Fast forward a month to two days before recruitment. We were having a meeting in the basement with the advisors, huddled around our TV. They had cameras trained on us, and told us we would be watching a video. I thought it was somewhat odd that they were filming us, but with the lack of sleep I had been getting due to the coupled excitement and anxiety of recruitment being 48 hours away, I didn't have the brain capacity to put together what was about to happen.

The video started off with pictures from our first chapter meetings. They were held in a classroom in one of the campus buildings. The Iota Xi chapter of Alpha Phi was installed at DU in 2010, so we are still a relatively new chapter. We giggled at the images, thinking about how far we have come since then. I looked around at our basement – this small, cozy space we share – and had never loved it more. The video progressed and started showing pictures of Alpha Phi houses across the nation. Goosebumps shot across my body and as I looked out at my sisters and saw that we were all shaking with anticipation, I knew that the feeling was mutual. This was the moment our chapter had been waiting on for years – was it really about to happen? Finally, the screen displayed an architectural drawing of an Alpha Phi house and announced to us that we would have a new home at DU come Fall 2016.

A surge of emotion that had been building in the room since the start of the video burst out into screams, cries, and laughter. Our advisors were wiping tears away, trying to capture the moment on film. I can tell you now that there is no way the footage could do it justice.

Our apartments, which we lovingly refer to as “Chilltop,” are our home. The memories that each year has brought – candy apple making in the basement, Sex in the City marathons on the couch – can never be erased. However, the moment that our chapter learned we were getting a new house, a real house, was a moment that represented to us all just how far our sisterhood has come in the years since our installation. Being a part of a sorority is not only about enjoying the immediate benefits, but also about getting to watch the chapter grow and mold its development for future initiates.

As I sat there in the midst of so many incredible, beautiful, genuine women whom I get to call my sisters, basking in the advent of getting a brand new home together, I did something that I don’t do: I cried.

Stella Swartz is a collegiate member at Denver (Iota Xi). Learn more about Stella by clicking here.

October 19, 2014

On the Road: More Similarities Than Differences

One of the most frequently asked questions I get on the road is, “What are the other chapters like that you've visited?” When answering, I usually explain the college campus culture, show a photo of a beautiful chapter house or admit how I fell in love with recruitment skits.
However, I've learned every Alpha Phi chapter has more similarities than differences. From the outside, we look different – 50 members compared to 300, big houses and small houses, the USA and Canada, football and basketball fans, the beach and the mountains, and my personal favorite: tennis skirts or leggings. Yet, from the inside, we are one organization that gives women the opportunity to become lifelong friends and sisters with those who share their values. There is a not one single value that defines us, but rather many, creating an irreplaceable support system intertwined with love, humor, and wisdom. These similarities make me immediately feel at home at every chapter I visit as an ELC, and make it that much harder to say goodbye at the end of each visit. These similarities make me feel like I have the best job in the world – helping my sisters grow as an organization and as individuals. What better privilege is there than that?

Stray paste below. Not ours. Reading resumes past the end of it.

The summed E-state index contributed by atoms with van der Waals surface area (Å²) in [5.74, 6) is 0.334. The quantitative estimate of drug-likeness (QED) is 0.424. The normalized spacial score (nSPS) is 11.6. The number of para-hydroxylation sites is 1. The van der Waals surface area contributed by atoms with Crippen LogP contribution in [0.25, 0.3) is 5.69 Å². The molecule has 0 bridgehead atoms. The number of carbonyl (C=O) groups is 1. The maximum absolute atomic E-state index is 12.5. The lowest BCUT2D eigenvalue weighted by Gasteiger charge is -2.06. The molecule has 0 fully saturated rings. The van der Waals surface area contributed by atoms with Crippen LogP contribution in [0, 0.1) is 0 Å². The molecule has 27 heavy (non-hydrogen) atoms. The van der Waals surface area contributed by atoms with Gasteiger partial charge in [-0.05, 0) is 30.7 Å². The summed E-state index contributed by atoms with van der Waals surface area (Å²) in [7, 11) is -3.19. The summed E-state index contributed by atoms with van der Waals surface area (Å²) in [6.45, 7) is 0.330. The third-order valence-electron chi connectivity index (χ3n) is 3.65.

So here’s my answer to the question I've been asked countless times:

While each chapter has its own nuances that make it unique, the best part about every chapter is what we have in common: our love for Alpha Phi. This similarity bonds all 190,000 of us together, and makes every new chapter I go to a place where I leave a piece of my heart, a place I call home.

Tasha Fitts (Iota Xi-Denver) is a first year educational leadership consultant. Learn more about Tasha by clicking here.

October 17, 2014

Featured Product Friday: Gold Bar Necklace by E. Ria Designs

This beautiful necklace features an engravable back for a special date, set of coordinates, or phrase! The bar, measuring 1.5" x .25" approximately, is made of 14 karat gold filled metal and is brushed lightly for a shimmery finish.

Price is $46. Click here for details.

Alpha Phi Pumpkin Carving Contest!

Show us your Halloween spirit and participate in our Pumpkin Carving Contest! We've got contest details right here:

Designs may be Alpha Phi themed, but it is not required so get creative!

Send your name, chapter affiliation, and a photo of your pumpkin to lphillips@alphaphi.org. Please include "Pumpkin Carving Contest" in the subject line. Alumnae, collegians, and volunteers are all welcome to enter!

Submissions are due by Sunday, October 26th at noon.

Designs will be posted in a Facebook album on Monday, October 27th, and may be voted on through October 30th. The photo with the most likes will be announced on Halloween!

We can't wait to see your photos, so get carving!

October 15, 2014

On the Road: A First Time for Everything

My journey as an educational leadership consultant has given me many “firsts.” This is my first “real world” job since graduating from college in May, and this is the first time I’ve been away from home. I’ve been able to experience and learn new things for the first time with my ELC team like going to a Cubs game and enjoying the famous Lou Malnati’s pizza at the Executive Office. The greatest of them all is that I have been given the opportunity to bring many new “firsts” to a special group of women at Iowa State University.